The UK’s Competition and Markets Authority (CMA) has launched an investigation into Apple following complaints that its terms for app developers are unfair and anti-competitive.
“The CMA’s investigation will consider whether Apple has a dominant position in connection with the distribution of apps on Apple devices in the UK – and, if so, whether Apple imposes unfair or anti-competitive terms on developers using the App Store, ultimately resulting in users having less choice or paying higher prices for apps and add-ons.”the CMA said in a press release.
“Millions of us use apps every day to check the weather, play a game or order a takeaway. So, complaints that Apple is using its market position to set terms which are unfair or may restrict competition and choice — potentially causing customers to lose out when buying and using apps — warrant careful scrutiny.” Andrea Coscelli, chief executive of the CMA, said in a statement.
Regarding the investigation, an Apple spokesperson shared a statement saying that:
We created the App Store to be a safe and trusted place for customers to download the apps they love and a great business opportunity for developers everywhere. In the UK alone, the iOS app economy supports hundreds of thousands of jobs, and any developer with a great idea is able to reach Apple customers around the world.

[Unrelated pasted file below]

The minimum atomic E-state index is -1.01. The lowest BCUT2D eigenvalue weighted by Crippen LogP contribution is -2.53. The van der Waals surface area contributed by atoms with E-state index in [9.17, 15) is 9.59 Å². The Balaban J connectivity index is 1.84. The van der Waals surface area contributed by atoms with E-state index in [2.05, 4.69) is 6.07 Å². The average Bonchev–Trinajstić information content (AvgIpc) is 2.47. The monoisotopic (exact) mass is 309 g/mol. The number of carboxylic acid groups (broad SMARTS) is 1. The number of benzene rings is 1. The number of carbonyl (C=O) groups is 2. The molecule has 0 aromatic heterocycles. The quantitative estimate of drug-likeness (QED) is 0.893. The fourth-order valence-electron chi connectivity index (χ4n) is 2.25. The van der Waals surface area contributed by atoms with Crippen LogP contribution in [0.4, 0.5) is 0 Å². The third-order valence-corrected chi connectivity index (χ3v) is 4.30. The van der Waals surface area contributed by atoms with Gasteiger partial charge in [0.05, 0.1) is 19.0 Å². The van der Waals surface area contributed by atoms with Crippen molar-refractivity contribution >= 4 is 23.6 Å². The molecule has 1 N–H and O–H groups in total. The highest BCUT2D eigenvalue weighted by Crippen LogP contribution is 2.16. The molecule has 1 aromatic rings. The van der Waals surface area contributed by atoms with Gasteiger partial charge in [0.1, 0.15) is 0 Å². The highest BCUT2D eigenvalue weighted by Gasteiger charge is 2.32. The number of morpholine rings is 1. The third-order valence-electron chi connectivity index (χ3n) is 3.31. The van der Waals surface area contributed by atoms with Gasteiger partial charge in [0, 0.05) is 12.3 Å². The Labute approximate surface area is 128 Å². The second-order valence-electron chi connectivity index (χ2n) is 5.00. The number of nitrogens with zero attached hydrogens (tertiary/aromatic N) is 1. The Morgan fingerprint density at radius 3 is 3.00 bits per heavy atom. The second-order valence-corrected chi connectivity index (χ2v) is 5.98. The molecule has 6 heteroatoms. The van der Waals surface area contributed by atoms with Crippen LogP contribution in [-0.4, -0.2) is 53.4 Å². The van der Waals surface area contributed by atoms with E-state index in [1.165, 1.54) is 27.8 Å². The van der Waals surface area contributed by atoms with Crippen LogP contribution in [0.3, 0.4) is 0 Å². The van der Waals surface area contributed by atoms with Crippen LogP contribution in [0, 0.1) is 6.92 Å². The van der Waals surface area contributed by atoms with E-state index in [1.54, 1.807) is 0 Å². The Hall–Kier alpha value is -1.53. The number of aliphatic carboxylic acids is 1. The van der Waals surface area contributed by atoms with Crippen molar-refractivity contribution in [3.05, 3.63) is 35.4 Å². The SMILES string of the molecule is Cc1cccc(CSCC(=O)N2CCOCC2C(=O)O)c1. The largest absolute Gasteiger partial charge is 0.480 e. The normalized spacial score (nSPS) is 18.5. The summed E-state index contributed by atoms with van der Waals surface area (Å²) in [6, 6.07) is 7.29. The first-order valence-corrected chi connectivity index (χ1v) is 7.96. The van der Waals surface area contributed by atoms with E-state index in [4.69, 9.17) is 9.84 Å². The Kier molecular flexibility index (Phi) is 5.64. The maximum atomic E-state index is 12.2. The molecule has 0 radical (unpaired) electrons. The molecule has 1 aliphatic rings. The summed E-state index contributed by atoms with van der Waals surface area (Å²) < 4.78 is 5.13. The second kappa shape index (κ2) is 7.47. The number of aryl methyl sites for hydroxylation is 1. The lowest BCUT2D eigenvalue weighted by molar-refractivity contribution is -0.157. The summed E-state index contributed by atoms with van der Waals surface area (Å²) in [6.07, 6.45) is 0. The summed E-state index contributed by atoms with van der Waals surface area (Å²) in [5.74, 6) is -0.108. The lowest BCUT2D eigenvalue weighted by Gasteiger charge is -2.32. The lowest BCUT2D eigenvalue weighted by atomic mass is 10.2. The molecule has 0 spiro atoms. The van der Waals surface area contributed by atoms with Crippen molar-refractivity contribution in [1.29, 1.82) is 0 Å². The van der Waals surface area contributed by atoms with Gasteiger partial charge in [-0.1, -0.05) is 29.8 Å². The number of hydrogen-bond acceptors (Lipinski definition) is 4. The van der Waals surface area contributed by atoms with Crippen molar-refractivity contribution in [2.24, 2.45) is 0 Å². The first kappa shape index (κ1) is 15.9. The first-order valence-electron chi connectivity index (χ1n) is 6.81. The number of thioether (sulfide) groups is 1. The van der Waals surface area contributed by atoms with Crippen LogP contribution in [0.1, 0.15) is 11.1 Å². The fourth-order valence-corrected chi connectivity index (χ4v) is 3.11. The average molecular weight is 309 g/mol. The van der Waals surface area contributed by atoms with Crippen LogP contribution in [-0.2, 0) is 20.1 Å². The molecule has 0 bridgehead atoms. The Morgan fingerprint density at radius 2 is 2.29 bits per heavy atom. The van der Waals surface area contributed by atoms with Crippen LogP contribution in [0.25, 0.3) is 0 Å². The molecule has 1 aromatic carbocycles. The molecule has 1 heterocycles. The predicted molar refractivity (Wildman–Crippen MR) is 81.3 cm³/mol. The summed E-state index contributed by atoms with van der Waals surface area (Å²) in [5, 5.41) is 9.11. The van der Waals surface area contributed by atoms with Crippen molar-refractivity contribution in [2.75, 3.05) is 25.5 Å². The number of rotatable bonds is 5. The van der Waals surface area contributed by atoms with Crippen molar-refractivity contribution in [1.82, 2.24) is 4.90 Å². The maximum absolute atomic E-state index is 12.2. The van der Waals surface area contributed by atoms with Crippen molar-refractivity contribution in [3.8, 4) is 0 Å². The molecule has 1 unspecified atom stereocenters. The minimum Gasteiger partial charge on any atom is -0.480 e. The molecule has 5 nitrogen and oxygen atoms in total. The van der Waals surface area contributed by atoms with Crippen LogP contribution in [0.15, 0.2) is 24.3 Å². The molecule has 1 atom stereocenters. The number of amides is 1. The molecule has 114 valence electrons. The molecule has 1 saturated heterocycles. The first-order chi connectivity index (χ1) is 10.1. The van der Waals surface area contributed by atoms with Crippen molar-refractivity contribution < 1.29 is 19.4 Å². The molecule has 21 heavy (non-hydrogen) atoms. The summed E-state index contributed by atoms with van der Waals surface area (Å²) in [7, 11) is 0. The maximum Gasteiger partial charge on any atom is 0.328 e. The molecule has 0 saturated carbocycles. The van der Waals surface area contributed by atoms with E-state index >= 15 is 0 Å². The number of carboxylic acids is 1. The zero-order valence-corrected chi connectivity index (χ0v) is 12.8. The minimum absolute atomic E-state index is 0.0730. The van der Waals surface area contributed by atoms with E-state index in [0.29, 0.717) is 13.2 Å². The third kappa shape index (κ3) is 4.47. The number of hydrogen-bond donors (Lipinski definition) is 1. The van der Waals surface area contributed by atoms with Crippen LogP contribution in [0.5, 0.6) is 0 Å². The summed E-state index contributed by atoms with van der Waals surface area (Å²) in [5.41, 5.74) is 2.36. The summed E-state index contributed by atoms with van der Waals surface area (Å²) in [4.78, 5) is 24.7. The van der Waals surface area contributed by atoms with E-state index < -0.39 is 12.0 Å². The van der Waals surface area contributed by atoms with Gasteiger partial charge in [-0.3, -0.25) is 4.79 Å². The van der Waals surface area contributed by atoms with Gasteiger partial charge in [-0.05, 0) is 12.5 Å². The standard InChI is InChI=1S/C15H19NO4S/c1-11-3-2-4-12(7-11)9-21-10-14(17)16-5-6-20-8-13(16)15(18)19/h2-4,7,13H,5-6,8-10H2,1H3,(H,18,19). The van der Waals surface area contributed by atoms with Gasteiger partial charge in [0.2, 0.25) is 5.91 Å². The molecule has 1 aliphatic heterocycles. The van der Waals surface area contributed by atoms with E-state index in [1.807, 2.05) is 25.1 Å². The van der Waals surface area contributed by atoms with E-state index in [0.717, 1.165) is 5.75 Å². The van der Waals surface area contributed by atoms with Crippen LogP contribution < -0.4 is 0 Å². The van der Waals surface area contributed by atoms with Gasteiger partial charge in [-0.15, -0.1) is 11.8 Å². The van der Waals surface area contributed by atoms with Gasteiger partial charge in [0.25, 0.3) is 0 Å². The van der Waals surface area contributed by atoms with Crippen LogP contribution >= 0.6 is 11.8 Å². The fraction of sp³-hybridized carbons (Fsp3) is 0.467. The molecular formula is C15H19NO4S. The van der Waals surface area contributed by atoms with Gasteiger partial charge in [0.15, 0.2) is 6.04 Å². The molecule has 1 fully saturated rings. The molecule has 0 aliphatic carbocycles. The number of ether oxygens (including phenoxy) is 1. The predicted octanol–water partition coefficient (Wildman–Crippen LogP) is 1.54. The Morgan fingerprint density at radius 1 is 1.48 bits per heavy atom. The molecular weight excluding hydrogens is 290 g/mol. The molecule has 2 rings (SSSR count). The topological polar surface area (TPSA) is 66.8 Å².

We believe in thriving and competitive markets where any great idea can flourish. The App Store has been an engine of success for app developers, in part because of the rigorous standards we have in place — applied fairly and equally to all developers — to protect customers from malware and to prevent rampant data collection without their consent. We look forward to working with the UK Competition and Markets Authority to explain how our guidelines for privacy, security and content have made the App Store a trusted marketplace for both consumers and developers.
Back in February, just one month after the company filed a similar lawsuit against Apple in the United Kingdom, Epic Games decided to bring its Apple fight to the EU with a new antitrust complaint. Epic also filed similar lawsuits in Australia.
In September 2020, the ACCC, Australian Competition & Consumer Commission, announced a probe into the mobile apps market to examine ‘the experiences of Australian consumers, developers, suppliers and others’.
Last month, Arizona and North Dakota states proposed a bill to force mobile tech giants Apple and Google to allow app developers to choose alternative in-app payment methods instead of requiring them to to use their own payment systems.